"The encapsulated powder is ideal for this type of application as it offers added protection from oxidation, which is accelerated during storage and by other minerals generally used in fortification," Mr. Dickinson said.

Omega Protein also this year launched OmegaPure S made from stearine, a solid fish fat.

"It is ideal for food applications that require higher melting fats like margarines, shortenings and baked goods," Mr. Dickinson said.

A source from Mexico

Instead of omega-3 fatty acids, many people may recognize chia seeds as the main ingredient in the old Chia Pet, or "the pottery that grows." Today, the future of chia seeds might be in omega-3 applications. Chiaseed oil is 64% alpha-linolenic acid (ALA), a kind of omega-3 fatty acid, said Jose Cuevas, general director for Mexico City-based Fuentenatura, an importer, exporter, seller and distributor of natural products.

This year Valensa International, Eustus, Fla., launched ChiaMax omega-3 milled whole grain, and Navitas Naturals, Novato, Calif., now offers chia whole seed and sprouted whole seed powder.

Chiaseed oil has a light, nutty flavor that may be masked with other flavors, Mr. Cuevas said. Chia seed (Salvia hispanica) has been grown in Mexico since the days of the Aztecs and Mayans, he said. Chia growers today ask for guaranteed prices that are higher than those of traditional grains such as corn, wheat and soy, Mr. Cuevas said.

"If demand continues growing, after a breaking point, increased demand may trigger crop land surface growth and may flip over the current situation, making chia more available, in larger quantities and at lower prices," he said. "We expect this to happen in three to five years."

Flaxseed ranks as a major source of ALA in foods today. Flaxseed oil is about 57% ALA, according to the Flax Council of Canada, Winnipeg, Man. Several recent omega-3 fatty acid innovations have involved flaxseed.

Pizzey’s Nutritionals, Inc., Angusville, Man., promoted its new Meadow-Pure 03 Ultra at last year’s I.F.T. event. The ingredient includes all three kinds of omega-3 fatty acids in ALA, DHA (docosahexaenoic acid) and EPA (eicosapentaenoic acid). Avatar Corp., University Park, Ill., will launch its ProEssential Omega-3 flax ingredient at this year’s I.F.T. event.

E.T. Horn, La Mirada, Calif., on June 16 announced that Enreco, Inc., Sheboygan Falls, Wis., has selected the company to represent and distribute Enreco’s full line of flaxseed products, including HiOmega flax oil and Flax-It nuggets.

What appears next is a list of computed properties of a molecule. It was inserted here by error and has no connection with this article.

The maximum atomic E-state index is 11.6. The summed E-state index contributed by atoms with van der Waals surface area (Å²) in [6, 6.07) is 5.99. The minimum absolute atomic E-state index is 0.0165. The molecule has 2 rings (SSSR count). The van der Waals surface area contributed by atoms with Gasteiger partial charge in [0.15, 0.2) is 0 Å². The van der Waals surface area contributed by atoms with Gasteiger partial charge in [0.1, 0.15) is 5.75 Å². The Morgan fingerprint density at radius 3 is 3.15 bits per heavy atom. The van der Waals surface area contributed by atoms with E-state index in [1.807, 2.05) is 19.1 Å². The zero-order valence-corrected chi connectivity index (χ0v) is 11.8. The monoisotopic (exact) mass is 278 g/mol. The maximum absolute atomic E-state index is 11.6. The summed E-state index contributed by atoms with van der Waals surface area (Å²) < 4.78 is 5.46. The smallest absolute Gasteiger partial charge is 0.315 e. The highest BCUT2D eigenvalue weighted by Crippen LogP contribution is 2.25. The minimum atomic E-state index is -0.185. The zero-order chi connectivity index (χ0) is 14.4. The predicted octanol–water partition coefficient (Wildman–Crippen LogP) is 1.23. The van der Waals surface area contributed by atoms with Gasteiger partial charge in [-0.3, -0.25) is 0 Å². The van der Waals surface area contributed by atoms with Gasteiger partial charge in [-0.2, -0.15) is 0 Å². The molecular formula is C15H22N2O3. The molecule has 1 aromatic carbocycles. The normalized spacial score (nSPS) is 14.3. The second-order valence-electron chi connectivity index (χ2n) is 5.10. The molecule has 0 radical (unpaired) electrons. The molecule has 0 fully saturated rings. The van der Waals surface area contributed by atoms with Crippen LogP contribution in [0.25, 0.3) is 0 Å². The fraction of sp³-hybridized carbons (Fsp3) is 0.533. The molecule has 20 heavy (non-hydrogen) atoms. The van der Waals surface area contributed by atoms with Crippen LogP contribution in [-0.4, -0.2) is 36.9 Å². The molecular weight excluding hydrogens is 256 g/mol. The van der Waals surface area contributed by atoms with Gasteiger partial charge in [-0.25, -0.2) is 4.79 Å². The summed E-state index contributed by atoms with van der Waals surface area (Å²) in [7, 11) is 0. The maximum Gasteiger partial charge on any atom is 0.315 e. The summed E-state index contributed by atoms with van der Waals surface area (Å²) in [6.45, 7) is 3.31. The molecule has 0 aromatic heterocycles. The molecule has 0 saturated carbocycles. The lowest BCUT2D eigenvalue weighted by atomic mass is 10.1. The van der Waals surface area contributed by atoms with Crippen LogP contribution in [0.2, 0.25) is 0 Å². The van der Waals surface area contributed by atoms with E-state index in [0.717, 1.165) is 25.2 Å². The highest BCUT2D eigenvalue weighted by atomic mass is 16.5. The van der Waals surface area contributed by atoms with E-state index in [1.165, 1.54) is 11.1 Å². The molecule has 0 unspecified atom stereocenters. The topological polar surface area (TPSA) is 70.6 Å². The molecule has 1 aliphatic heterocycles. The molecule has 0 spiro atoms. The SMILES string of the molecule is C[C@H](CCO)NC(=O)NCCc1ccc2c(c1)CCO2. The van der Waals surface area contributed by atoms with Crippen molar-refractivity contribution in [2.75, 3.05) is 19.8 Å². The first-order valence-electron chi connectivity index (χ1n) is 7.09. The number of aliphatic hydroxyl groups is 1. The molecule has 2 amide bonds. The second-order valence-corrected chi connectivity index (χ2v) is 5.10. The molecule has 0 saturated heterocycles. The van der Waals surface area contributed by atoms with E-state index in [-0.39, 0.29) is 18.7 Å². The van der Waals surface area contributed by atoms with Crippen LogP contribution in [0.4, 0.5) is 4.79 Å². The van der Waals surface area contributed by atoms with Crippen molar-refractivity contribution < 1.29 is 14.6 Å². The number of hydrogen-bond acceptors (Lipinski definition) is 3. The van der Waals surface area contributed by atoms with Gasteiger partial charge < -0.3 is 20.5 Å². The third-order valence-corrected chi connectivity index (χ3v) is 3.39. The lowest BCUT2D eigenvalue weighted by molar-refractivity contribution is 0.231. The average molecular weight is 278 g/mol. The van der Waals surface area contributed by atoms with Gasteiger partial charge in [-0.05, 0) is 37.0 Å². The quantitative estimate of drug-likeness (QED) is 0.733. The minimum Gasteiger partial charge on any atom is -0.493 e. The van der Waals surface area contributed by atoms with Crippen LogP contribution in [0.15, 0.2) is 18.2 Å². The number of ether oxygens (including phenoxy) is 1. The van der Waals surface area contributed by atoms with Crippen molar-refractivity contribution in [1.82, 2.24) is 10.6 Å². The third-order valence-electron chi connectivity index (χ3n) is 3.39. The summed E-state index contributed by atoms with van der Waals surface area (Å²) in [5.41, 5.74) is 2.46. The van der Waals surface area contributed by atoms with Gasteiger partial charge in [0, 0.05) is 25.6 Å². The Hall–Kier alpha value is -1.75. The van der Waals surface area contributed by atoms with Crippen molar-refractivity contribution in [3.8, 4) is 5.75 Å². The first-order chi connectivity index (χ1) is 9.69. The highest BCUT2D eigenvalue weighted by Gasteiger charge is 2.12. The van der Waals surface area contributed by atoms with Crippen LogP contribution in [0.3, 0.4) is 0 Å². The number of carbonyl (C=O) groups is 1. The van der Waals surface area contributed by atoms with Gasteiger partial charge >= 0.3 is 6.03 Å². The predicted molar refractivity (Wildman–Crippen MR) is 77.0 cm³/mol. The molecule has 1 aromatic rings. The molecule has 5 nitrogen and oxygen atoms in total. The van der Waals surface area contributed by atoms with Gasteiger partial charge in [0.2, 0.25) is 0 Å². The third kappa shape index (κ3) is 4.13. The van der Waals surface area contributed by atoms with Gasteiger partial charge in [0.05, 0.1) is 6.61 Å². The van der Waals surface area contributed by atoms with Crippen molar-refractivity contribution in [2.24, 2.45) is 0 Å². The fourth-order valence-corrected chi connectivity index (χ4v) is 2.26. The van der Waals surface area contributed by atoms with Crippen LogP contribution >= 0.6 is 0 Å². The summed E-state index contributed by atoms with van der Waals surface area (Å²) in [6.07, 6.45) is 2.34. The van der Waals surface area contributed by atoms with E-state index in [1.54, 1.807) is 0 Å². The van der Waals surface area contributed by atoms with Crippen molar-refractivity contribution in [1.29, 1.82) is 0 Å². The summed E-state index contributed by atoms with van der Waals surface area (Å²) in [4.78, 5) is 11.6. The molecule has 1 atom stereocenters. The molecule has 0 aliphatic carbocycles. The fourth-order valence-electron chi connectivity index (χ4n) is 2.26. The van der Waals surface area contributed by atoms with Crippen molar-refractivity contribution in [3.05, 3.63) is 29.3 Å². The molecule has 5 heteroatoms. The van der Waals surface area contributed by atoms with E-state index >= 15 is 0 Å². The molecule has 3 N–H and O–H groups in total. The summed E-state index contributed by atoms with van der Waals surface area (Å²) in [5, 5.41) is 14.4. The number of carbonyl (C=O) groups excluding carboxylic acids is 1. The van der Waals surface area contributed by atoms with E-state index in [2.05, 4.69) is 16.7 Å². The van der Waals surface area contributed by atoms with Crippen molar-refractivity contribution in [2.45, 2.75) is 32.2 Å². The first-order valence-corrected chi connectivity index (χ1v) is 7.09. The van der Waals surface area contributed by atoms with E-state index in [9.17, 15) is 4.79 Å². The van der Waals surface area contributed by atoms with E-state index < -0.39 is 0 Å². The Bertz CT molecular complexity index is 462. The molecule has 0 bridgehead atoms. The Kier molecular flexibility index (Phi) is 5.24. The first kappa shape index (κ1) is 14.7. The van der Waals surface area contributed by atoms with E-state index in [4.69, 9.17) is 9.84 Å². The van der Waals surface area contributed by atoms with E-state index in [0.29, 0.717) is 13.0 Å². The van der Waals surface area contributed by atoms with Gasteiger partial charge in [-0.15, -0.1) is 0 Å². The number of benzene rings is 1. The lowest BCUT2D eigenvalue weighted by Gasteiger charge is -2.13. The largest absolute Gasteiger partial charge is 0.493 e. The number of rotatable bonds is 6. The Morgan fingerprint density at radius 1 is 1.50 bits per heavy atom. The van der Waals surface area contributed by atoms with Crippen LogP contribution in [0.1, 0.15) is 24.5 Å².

Getting enough omega-3 per serving

Unlike for fiber and soy, no "good source" or "excellent source" claims from the Food and Drug Administration exist for omega-3 fatty acids. Guidance still is out there for food and beverage companies wanting to make certain they include adequate amounts of omega-3 fatty acids per serving.

Scientific consensus is that people should consume 500 mg to 1,000 mg of omega-3 fatty acids per day, either in the form of EPA (eicosapentaenoic acid) or DHA (docosahexaenoic acid), said Dr. Chet Rao, sales and marketing manager of functional and nutritional products for Hormel Specialty Foods, Austin, Minn. He said adding 90 to 100 mg of EPA or DHA per serving of a product would be a good idea since that is 20% of 500 mg.

Denomega Nutritional Oils, Boulder, Colo., points to recommendations of 605 mg per day from the International Society for the Study of Fatty Acids and Lipids (ISSFAL). At least 220 mg should be EPA and 220 mg should be DHA, according to the ISSFAL. According to Denomega Nutritional Oils, adding less than 65 mg per serving will have a negligible effect.

"Research has shown the dietary intake of 400 to 1,000 mg of EPA and DHA daily will positively impact consumer’s health," said Damon Dickinson, director of sales for OmegaPure, a branded line of omega-3 fatty acid ingredients from Omega Protein, Houston. "Most functional foods containing omega-3 have 32 mg to 50 mg of EPA and DHA per 100-gram serving."

According to the American Heart Association, Dallas, patients with documented coronary heart disease should consume about 1,000 mg of EPA+DHA per day, preferably from fatty fish.

The F.D.A. allows this qualified health claim, "Supportive but not conclusive research shows that consumption of EPA and DHA omega-3 fatty acids may reduce the risk of coronary heart disease."